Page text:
The all-new second-generation Volkswagen Santana has been unveiled in China, 29 years after the original utilitarian sedan went into production.
Although the name is not well known in the western world, the Volkswagen Santana was actually the first mass produced modern passenger car built in China, and has since become one of the best-selling nameplates in the country’s automotive history with almost four million units sold since domestic production began in 1983.
Despite a number of updates throughout its lifetime, the first-generation Santana always maintained its original Volkswagen ‘B2 platform’ underpinnings, which can be traced back to the Audi 80 of 1979.
The all-new Volkswagen Santana takes a multi-generational leap forward, trading its ancient architecture for a stretched version of Volkswagen’s PQ25 platform, which is used beneath the current-generation models of the Audi A1, Skoda Rapid and Volkswagen Polo.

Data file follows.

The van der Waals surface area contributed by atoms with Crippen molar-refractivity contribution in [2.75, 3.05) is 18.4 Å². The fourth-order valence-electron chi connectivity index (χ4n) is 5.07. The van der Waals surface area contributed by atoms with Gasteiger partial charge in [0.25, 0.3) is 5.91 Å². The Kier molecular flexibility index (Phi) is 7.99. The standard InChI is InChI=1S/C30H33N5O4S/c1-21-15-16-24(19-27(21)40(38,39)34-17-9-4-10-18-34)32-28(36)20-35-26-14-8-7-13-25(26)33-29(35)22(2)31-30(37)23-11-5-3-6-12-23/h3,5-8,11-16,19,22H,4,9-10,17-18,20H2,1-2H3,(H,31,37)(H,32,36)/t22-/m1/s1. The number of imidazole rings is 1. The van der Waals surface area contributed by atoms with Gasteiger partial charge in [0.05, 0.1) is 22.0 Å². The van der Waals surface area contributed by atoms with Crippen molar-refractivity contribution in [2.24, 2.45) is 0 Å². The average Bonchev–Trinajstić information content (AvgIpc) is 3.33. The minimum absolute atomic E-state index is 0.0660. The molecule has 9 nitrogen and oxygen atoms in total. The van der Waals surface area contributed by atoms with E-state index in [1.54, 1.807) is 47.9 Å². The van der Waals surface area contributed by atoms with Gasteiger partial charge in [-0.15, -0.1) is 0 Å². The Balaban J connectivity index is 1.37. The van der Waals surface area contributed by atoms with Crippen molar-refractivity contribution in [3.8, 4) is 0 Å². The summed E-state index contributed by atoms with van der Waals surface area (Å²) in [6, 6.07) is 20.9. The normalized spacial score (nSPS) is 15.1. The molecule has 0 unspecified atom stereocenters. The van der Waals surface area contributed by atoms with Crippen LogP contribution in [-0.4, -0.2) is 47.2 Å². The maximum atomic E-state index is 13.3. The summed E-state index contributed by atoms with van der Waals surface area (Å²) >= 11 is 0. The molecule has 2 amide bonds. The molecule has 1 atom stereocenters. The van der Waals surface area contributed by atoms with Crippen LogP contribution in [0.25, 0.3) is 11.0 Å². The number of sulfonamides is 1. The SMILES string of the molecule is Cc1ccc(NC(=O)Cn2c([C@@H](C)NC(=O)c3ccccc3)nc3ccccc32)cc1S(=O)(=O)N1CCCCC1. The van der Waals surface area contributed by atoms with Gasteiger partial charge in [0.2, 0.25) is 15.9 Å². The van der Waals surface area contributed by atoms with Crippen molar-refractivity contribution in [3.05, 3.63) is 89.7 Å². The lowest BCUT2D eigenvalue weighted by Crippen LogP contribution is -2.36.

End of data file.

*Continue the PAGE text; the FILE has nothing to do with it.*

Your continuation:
Complying with China’s demand for maximum interior space, the new Santana offers significantly more rear-seat legroom and a larger 480-litre boot.
The exterior styling has finally arrived in the 21st century, inheriting basic cues from the German manufacturer’s global line-up, while the cabin sees familiar Volkswagen parts combine to exude a conservative yet upmarket appeal.
The Santana also takes big strides forward in terms of comfort and safety, featuring air conditioning or climate control, leather upholstery, electric sunroof, alloy wheels, parking sensors, and electronic stability control and ABS.
Two newly developed naturally aspirated four-cylinder petrol engines are available, including a 66kW 1.4-litre that uses 5.9 litres of fuel per 100km on the combined cycle, and an 81kW 1.6-litre flagship that’s only marginally thirstier at 6.0L/100km.
The new engines represent a fuel consumption and CO2 emissions reduction of up to 28 per cent compared with the old model.
The new Volkswagen Santana is produced at Shanghai Volkswagen Automotive in China and will reach domestic showrooms later this year.